Setting Up E-Book Software
What e-book software you end up using is entirely a matter of personal preference, and the dealbreaker might be as tiny as what key is closest to your thumb when holding the netbook in a comfortable position and what that key does — turns the page, pages down, etc — in a particular e-book application. With that in mind, we'd urge you give each of the following free applications a test drive to see which one is the most comfortable option for your netbook, how you hold it, and your reading style.
Kindle for PC (Windows, Free): I'm highlighting the Kindle for PC software first for only one reason. If you want to semi-recreate the experience of having a Kindle without actually buying a dedicated Kindle, you can install Kindle for PC on your netbook. Unless you absolutely want that experience we can see no reason at all to install Kindle for PC. You cannot manage your personal library of e-books and documents with Kindle for PC, so you're essentially importing the experience of having a DRM-locked down Kindle onto your netbook. If you have a lot of e-books already and don't have a relationship with Amazon as your e-book provider, Kindle for PC was a no-go right out of the gate for me.
Calibre (Windows/Mac/Linux, Free): Calibre is an open-source solution for not just reading e-books and other portable document formats but also organising them in a meticulous fashion. Calibre isn't just a great option for viewing e-books in a vertical orientation on your netbook; it's a great option for organising your collection, downloading news to read on your netbook-turned-e-book reader, and even syncing your collection to actual e-book readers if decide to invest in one later on. Calibre supports nearly every portable document format out there, although less common formats like the CBR comic book container format require conversion — Calibre handles all the conversion in-program.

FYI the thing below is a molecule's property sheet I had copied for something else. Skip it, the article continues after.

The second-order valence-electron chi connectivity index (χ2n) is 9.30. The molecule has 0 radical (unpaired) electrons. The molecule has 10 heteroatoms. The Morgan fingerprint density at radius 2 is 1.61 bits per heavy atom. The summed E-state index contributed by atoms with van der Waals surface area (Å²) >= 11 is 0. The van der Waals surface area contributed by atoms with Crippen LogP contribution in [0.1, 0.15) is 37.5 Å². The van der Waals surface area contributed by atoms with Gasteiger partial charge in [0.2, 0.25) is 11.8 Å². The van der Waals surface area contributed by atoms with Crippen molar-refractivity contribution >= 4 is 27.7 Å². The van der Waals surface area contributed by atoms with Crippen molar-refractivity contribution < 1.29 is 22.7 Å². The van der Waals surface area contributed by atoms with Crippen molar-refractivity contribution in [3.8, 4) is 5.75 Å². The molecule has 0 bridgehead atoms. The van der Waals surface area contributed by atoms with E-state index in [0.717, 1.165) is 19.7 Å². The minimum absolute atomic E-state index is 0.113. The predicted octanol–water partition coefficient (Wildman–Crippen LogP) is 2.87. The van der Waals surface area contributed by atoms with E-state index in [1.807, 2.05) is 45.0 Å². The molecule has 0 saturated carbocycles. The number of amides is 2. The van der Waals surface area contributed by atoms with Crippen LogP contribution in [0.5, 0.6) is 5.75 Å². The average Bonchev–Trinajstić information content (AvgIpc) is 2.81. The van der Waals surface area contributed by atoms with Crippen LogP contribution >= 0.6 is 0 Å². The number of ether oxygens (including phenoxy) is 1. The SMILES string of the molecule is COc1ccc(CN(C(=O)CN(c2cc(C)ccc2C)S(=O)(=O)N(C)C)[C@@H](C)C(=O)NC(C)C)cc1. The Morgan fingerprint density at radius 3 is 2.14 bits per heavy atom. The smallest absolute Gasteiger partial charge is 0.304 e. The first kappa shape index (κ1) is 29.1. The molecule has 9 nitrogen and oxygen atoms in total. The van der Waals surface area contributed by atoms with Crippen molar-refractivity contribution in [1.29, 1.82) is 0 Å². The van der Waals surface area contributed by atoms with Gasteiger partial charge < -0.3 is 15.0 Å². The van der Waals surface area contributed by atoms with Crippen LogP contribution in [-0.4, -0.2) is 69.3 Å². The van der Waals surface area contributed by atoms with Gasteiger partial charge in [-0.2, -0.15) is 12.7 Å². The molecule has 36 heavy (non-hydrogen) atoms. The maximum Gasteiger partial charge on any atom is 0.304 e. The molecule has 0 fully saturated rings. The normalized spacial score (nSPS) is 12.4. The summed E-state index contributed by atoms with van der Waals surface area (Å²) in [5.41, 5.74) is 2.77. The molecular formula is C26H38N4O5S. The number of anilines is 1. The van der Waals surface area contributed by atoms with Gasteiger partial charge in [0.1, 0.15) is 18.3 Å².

Mobipocket Reader Desktop (Windows, Free): Mobipocket Reader has a similar layout to iTunes and gives you a more Kindle-like experience on the Netbook than the actual Kindle for PC software can provide. Where the Kindle for PC software falls flat and Calibre shines with organisation, Mobipocket Reader stands out for having all the neat annotation, bookmarking and interface tweaking aspects you find in the Kindle Reader but brought to Windows without all the DRM-hassle. If you've been pining for a Kindle but find the Kindle of PC experience to be lacking, it's worth checking out Mobipocket Reader for a bells-and-whistles portable reader. If you fall in love with Mobipocket Reader Desktop on your netbook you'll be pleased to know you can get versions for your Blackberry, Windows Mobile phone, Symbian phones, Palm and several dedicated e-book devices.
You can, of course, use just about any software you want as long as it can run on your OS and works when the orientation of the screen is rotated — good luck with Adobe Reader! We couldn't get most e-books to display correctly once rotated — which is the beauty of using a netbook over a hardware and firmware-locked dedicated e-book reader.
The above tools will get you started with enjoying e-books on your netbook in a more pleasing orientation and format. If you have a favourite reader or tool for making e-book consumption on your netbook comfortable, we'd love to hear about it in the comments.